This thing is, as I’ve mentioned, a beautiful device. The retro look, combined with the sturdy (4 pounds) aluminum case, make it an instant conversation piece, which may be a good thing, or not. In my case, maybe ironically, an old Alphasmart Neo case when I’m carrying the Freewrite in public to avoid such attention. I don’t sit around in coffee shops with this thing, though if that’s where one writes, so be it. (It’s a bit flashy for me, and the keyboard might be noisy enough to irritate certain people.) Anyway, I like how it looks on my desk when I’m not using it.

Overall, the acquisition of a Freewrite has been a boon to my writing life, and if I accidentally dropped the thing into the bay today, I’d order another immediately.

*The inability to stop and edit is integral to the concept of the Freewrite, and it works. I’ve just about doubled my daily word count using this clunky, gorgeous monstrosity, and I’m thrilled. If I were constantly going back to edit myself, as I’ve had the bad habit of doing for so very long, I’d still be trundling along at the glacial pace at which I’ve always worked. This device enforces a damn-the-torpedoes approach that has increased my word count and the inability to delete ideas as I type them. It’s all there to edit later, and some of the  ideas I would otherwise delete have turned out to be keepers.

20 January 2017 Update:

freewrite

Adam from Astrohaus responded to this post on January 18th with the following thoughtful message. It addresses everything except the battery life, and he’s right. I may just love the Freewrite more now. I do hope Astrohaus can do something about the power management. Meanwhile, I’ll keep the power cable handy. Thanks, Adam.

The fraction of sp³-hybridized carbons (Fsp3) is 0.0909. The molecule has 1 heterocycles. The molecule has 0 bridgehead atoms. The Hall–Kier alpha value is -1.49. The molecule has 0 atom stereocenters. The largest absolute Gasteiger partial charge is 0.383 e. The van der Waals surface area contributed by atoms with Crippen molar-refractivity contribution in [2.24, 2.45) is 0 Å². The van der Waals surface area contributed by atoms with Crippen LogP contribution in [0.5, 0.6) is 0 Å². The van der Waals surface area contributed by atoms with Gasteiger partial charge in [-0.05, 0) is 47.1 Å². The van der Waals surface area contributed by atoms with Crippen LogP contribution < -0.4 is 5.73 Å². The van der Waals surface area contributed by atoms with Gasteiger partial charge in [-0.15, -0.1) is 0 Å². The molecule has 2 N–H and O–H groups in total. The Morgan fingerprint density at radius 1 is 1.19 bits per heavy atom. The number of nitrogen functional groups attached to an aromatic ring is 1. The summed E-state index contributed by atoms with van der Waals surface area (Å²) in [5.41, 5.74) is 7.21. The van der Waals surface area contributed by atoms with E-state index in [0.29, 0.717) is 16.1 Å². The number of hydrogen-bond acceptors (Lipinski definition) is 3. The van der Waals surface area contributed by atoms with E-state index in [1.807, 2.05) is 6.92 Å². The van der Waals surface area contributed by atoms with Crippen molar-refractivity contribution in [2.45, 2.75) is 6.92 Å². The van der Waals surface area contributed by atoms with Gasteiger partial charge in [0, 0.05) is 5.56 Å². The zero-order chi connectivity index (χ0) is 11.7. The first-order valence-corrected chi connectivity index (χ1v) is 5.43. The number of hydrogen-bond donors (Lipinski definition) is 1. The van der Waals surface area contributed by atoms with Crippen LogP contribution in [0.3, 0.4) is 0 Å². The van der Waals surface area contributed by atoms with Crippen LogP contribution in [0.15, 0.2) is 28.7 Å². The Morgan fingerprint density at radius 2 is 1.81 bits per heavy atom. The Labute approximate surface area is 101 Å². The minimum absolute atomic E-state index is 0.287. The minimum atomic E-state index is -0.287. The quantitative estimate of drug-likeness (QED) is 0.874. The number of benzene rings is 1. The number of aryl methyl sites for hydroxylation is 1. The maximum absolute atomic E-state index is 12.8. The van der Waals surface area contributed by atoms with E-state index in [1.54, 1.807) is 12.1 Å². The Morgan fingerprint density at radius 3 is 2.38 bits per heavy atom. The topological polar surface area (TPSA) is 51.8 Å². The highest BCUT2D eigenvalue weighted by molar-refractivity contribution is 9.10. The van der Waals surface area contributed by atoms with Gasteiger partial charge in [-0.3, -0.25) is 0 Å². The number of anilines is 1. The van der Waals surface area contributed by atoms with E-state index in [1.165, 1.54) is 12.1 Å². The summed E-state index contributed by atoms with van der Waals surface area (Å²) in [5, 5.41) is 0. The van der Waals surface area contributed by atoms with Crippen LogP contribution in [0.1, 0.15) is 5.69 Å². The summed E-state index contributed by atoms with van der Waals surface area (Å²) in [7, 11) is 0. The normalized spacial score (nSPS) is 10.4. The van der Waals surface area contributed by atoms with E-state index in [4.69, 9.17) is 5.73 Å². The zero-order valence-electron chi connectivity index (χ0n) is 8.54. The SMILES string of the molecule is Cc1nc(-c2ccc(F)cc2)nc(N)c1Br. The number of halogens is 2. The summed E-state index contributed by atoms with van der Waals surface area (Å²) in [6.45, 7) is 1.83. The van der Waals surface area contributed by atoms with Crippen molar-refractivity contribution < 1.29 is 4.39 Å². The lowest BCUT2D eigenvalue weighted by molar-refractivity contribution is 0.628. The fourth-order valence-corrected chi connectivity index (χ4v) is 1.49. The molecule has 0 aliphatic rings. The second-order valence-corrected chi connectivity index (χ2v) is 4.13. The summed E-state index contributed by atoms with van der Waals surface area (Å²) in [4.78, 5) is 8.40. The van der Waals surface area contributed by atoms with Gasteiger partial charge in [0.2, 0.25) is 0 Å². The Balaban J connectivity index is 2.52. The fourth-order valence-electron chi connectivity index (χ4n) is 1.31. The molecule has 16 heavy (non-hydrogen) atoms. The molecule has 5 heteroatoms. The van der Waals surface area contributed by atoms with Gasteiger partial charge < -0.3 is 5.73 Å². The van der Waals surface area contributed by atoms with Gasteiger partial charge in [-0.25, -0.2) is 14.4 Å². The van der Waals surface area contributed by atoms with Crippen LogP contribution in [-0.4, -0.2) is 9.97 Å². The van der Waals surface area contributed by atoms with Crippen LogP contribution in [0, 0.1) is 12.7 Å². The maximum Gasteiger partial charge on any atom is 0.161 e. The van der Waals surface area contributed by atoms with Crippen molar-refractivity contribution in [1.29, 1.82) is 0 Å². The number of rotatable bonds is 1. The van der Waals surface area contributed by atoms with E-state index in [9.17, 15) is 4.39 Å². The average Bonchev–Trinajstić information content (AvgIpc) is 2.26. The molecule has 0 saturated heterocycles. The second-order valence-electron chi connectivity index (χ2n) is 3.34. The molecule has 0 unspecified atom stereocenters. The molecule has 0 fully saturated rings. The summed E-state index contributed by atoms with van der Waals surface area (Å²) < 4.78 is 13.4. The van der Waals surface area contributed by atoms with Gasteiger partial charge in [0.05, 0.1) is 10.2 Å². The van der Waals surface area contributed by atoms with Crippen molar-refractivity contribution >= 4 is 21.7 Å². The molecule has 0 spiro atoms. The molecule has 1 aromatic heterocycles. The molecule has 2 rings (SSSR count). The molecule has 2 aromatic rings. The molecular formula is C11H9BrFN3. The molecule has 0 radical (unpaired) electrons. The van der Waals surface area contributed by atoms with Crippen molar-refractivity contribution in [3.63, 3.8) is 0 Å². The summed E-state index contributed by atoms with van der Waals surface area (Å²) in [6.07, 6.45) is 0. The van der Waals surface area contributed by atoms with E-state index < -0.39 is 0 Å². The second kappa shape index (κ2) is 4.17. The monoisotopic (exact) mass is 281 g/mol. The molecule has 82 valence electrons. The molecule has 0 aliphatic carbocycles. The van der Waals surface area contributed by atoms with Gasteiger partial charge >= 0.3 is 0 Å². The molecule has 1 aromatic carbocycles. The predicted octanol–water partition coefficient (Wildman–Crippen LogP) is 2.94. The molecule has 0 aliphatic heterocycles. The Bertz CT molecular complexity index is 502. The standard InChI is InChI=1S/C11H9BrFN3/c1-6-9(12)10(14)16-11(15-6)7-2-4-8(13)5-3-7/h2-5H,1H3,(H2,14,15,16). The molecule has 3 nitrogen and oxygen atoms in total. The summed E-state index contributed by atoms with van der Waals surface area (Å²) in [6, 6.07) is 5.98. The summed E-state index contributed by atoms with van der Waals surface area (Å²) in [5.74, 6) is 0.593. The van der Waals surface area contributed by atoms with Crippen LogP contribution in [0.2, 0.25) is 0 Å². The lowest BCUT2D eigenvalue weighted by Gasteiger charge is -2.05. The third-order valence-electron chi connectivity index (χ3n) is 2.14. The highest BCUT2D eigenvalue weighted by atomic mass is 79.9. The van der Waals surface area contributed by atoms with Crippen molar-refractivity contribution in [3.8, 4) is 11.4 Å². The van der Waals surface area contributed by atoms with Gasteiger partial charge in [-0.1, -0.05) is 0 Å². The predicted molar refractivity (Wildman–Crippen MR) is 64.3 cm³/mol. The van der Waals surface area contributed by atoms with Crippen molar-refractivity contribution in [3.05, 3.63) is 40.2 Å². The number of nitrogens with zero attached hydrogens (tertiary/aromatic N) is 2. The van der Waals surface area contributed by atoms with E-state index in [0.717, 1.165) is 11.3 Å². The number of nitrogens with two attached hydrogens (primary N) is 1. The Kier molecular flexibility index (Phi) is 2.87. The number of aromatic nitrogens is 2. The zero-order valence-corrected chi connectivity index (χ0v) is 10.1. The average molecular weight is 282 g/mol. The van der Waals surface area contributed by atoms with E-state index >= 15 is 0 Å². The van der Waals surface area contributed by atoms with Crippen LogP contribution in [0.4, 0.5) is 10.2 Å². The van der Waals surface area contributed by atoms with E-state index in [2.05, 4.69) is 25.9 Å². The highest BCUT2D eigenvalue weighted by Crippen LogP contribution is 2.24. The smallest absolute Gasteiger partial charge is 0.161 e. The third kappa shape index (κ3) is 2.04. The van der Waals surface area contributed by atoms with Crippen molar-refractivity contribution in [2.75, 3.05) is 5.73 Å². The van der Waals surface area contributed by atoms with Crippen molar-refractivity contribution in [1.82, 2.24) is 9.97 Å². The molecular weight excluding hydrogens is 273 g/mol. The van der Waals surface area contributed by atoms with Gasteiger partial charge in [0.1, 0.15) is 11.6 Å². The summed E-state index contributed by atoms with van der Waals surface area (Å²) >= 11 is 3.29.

Hey Steven!

From the review you just published, it sounds like you are loving the Freewrite! That’s awesome. But I may be able to get you to like it even more :)

Con 2 mentions that you have to copy and paste. May I suggest that you use Dropbox? It’s free and works extremely well. You will also find that once you connect it and have it running on your computer, there will be native word documents saved directly into the dropbox folder, i.e. no more copy and pasting. You can go from writing on the Freewrite to opening a docx file on your computer! You should also look into markdown formatting because it is an ultra simple way to get basic formatting into your document. http://support.getfreewrite.com/article/42-using-markdown-syntax-on-your-freewrite.

Regarding con 3, hold the spacebar to show the battery indicator (and alternate keyboard layout if you are using one). We don’t put this on the console screen because we don’t want people fixated on the battery life. Admittedly, we have still have work to do to optimize the power management.

Hope this helps!!


Adam
hello@astrohaus.com

My Take on Veterans Day

“In the midst of war and crisis nothing is as clear or as certain as it appears in hindsight”
― Barbara W. Tuchman, The Guns of August

America, where only one percent of the population has served in the armed forces, is sufficiently detached from the daily experience of war service members endure that I suspect most people can live weeks or months without considering the hardships and sacrifice of service members and their families.

Veterans Day has its roots in the deep grief that followed World War I — the “War to End All Wars,” as it was called in a more innocent time. In the bright light of over a century of hindsight, it’s easy to criticize the naïveté of leaders who hadn’t yet learned that technology always evolves more quickly than the tactics and policy used to manage it.